"Our readers are understandably interested to know about guns in their neighborhoods," Royle said in her statement.
In an article about the uproar, The Journal News says many of the thousands of people who "have taken to their computers and phones in rage" live outside the counties covered by the map.
In searching through hundreds of comments listed on the website, CNN did not immediately see any in support of the newspaper's decision to publish the interactive map.
The Journal News said it published an article in 2006 that received similar responses, but this time around, social media spread the story far and wide.
In 2007, roanoke.com, the website of The Roanoke Times, published a list of Virginians licensed to carry concealed weapons, and then deleted it the next day. The paper explained that the list, originally published as part of an opinion column, was removed "out of concern that it might include names that should not have been made public."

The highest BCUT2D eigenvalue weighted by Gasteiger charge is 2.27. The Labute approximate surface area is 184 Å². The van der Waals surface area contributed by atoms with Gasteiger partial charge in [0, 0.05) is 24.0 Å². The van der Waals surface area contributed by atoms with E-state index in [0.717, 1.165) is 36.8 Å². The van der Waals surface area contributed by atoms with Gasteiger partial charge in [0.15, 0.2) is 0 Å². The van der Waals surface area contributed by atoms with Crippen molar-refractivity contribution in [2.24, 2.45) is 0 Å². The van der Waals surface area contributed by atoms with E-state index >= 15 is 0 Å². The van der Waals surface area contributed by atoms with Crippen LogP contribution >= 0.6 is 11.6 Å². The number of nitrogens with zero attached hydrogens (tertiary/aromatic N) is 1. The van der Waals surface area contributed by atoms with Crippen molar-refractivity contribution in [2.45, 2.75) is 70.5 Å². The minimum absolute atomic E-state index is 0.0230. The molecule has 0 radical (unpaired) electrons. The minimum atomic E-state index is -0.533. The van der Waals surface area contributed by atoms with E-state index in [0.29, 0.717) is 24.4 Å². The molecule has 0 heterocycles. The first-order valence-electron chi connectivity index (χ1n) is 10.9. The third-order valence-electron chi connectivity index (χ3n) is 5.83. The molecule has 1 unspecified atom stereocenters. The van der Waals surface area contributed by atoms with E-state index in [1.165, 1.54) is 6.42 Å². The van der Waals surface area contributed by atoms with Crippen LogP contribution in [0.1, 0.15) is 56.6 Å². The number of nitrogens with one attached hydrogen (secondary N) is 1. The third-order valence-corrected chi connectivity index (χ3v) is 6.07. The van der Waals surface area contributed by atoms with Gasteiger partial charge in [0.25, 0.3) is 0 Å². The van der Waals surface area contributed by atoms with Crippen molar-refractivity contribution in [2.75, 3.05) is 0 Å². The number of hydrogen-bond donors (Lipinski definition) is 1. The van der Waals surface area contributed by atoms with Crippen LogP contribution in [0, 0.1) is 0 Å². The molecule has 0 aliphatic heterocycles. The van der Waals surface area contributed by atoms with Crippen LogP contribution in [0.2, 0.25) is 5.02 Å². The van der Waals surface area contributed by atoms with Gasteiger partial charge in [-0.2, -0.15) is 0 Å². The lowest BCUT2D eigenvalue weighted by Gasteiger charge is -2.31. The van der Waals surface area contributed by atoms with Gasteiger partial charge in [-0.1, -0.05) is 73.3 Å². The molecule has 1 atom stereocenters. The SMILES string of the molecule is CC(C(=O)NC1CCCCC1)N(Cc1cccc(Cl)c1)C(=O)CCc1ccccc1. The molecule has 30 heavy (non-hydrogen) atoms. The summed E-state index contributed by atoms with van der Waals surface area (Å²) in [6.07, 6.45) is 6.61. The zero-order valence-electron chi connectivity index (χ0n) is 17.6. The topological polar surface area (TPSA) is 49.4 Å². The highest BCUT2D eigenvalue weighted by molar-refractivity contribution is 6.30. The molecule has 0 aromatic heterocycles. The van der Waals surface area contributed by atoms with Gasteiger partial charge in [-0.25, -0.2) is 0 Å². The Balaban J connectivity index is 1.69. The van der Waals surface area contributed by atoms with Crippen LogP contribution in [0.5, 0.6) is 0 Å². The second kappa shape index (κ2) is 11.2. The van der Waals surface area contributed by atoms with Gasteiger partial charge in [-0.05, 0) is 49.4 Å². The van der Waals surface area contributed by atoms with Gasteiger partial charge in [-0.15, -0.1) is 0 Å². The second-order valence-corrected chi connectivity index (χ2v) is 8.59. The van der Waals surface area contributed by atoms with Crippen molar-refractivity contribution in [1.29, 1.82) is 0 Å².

The Poynter Institute, a school for journalists, notes that some other news agencies have published various types of databases as well.
"Publishing gun owners' names makes them targets for theft or public ridicule. It is journalistic arrogance to abuse public record privilege, just as it is to air 911 calls for no reason or to publish the home addresses of police or judges without cause," Al Tompkins, a Poynter senior faculty member, said in a statement Wednesday. "Unwarranted publishing of the names of permitted owners just encourages gun owners to skip the permitting."
The paper said Royle was not available for interviews Wednesday.